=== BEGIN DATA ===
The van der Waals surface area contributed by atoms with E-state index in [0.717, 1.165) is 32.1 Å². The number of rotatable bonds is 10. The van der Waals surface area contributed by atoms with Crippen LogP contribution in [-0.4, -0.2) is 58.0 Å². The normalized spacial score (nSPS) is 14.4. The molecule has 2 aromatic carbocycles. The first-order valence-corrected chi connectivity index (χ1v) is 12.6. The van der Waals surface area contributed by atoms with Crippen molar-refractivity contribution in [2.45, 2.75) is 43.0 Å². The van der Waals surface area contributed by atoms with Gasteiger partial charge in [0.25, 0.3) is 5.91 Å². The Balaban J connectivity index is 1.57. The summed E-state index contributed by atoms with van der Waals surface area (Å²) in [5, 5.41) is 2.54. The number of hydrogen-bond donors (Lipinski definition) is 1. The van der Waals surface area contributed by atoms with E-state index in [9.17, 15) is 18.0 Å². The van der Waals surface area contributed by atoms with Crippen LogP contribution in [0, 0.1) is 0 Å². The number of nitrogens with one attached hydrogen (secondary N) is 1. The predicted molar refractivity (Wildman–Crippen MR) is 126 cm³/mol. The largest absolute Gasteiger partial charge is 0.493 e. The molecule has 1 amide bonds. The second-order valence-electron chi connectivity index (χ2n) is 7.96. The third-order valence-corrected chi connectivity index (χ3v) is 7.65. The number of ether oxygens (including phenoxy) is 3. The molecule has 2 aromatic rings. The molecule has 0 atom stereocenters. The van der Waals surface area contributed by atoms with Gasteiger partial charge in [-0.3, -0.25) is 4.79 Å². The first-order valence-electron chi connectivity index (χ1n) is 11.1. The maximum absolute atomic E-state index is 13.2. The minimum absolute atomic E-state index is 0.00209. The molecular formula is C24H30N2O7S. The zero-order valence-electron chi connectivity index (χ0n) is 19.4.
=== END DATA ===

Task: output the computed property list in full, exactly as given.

The van der Waals surface area contributed by atoms with E-state index in [0.717, 1.165) is 32.1 Å². The number of rotatable bonds is 10. The van der Waals surface area contributed by atoms with Crippen LogP contribution in [-0.4, -0.2) is 58.0 Å². The normalized spacial score (nSPS) is 14.4. The molecule has 2 aromatic carbocycles. The first-order valence-corrected chi connectivity index (χ1v) is 12.6. The van der Waals surface area contributed by atoms with Crippen molar-refractivity contribution in [2.45, 2.75) is 43.0 Å². The van der Waals surface area contributed by atoms with Gasteiger partial charge in [0.25, 0.3) is 5.91 Å². The Balaban J connectivity index is 1.57. The summed E-state index contributed by atoms with van der Waals surface area (Å²) in [5, 5.41) is 2.54. The number of hydrogen-bond donors (Lipinski definition) is 1. The van der Waals surface area contributed by atoms with E-state index in [9.17, 15) is 18.0 Å². The van der Waals surface area contributed by atoms with Crippen LogP contribution in [0, 0.1) is 0 Å². The number of nitrogens with one attached hydrogen (secondary N) is 1. The predicted molar refractivity (Wildman–Crippen MR) is 126 cm³/mol. The largest absolute Gasteiger partial charge is 0.493 e. The molecule has 1 amide bonds. The second-order valence-electron chi connectivity index (χ2n) is 7.96. The third-order valence-corrected chi connectivity index (χ3v) is 7.65. The number of ether oxygens (including phenoxy) is 3. The molecule has 2 aromatic rings. The molecule has 0 atom stereocenters. The van der Waals surface area contributed by atoms with Gasteiger partial charge in [-0.3, -0.25) is 4.79 Å². The first-order valence-electron chi connectivity index (χ1n) is 11.1. The maximum absolute atomic E-state index is 13.2. The minimum absolute atomic E-state index is 0.00209. The molecular formula is C24H30N2O7S. The zero-order valence-electron chi connectivity index (χ0n) is 19.4.